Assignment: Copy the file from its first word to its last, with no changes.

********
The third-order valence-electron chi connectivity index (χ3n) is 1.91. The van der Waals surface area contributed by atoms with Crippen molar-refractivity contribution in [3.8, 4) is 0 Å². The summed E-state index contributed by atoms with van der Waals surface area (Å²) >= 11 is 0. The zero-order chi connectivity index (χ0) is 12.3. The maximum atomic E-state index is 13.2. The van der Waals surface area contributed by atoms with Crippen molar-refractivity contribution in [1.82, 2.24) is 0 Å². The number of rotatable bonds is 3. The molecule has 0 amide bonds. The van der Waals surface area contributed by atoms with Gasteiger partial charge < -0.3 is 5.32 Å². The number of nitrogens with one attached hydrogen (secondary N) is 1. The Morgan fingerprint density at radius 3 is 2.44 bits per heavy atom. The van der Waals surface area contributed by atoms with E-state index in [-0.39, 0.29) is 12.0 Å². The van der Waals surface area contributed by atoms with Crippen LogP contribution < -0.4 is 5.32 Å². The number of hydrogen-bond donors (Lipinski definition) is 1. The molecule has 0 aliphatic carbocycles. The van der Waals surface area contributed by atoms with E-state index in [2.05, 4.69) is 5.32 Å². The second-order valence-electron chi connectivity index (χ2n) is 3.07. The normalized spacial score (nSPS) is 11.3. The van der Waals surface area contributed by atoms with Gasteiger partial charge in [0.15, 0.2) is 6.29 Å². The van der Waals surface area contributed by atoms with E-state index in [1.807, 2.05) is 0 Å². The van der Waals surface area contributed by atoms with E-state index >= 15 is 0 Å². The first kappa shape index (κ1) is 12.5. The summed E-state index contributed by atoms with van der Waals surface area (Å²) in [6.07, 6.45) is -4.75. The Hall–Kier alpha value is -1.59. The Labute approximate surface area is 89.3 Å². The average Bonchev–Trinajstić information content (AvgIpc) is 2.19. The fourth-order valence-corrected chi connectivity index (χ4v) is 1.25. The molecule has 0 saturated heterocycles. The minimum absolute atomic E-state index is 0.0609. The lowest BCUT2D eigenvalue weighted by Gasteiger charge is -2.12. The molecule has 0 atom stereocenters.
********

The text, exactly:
The third-order valence-electron chi connectivity index (χ3n) is 1.91. The van der Waals surface area contributed by atoms with Crippen molar-refractivity contribution in [3.8, 4) is 0 Å². The summed E-state index contributed by atoms with van der Waals surface area (Å²) >= 11 is 0. The zero-order chi connectivity index (χ0) is 12.3. The maximum atomic E-state index is 13.2. The van der Waals surface area contributed by atoms with Crippen molar-refractivity contribution in [1.82, 2.24) is 0 Å². The number of rotatable bonds is 3. The molecule has 0 amide bonds. The van der Waals surface area contributed by atoms with Gasteiger partial charge < -0.3 is 5.32 Å². The number of nitrogens with one attached hydrogen (secondary N) is 1. The Morgan fingerprint density at radius 3 is 2.44 bits per heavy atom. The van der Waals surface area contributed by atoms with E-state index in [-0.39, 0.29) is 12.0 Å². The van der Waals surface area contributed by atoms with Crippen LogP contribution < -0.4 is 5.32 Å². The number of hydrogen-bond donors (Lipinski definition) is 1. The molecule has 0 aliphatic carbocycles. The van der Waals surface area contributed by atoms with E-state index in [2.05, 4.69) is 5.32 Å². The second-order valence-electron chi connectivity index (χ2n) is 3.07. The normalized spacial score (nSPS) is 11.3. The van der Waals surface area contributed by atoms with Gasteiger partial charge in [0.15, 0.2) is 6.29 Å². The van der Waals surface area contributed by atoms with E-state index in [1.807, 2.05) is 0 Å². The van der Waals surface area contributed by atoms with E-state index >= 15 is 0 Å². The first kappa shape index (κ1) is 12.5. The summed E-state index contributed by atoms with van der Waals surface area (Å²) in [6.07, 6.45) is -4.75. The Hall–Kier alpha value is -1.59. The Labute approximate surface area is 89.3 Å². The average Bonchev–Trinajstić information content (AvgIpc) is 2.19. The fourth-order valence-corrected chi connectivity index (χ4v) is 1.25. The molecule has 0 saturated heterocycles. The minimum absolute atomic E-state index is 0.0609. The lowest BCUT2D eigenvalue weighted by Gasteiger charge is -2.12. The molecule has 0 atom stereocenters.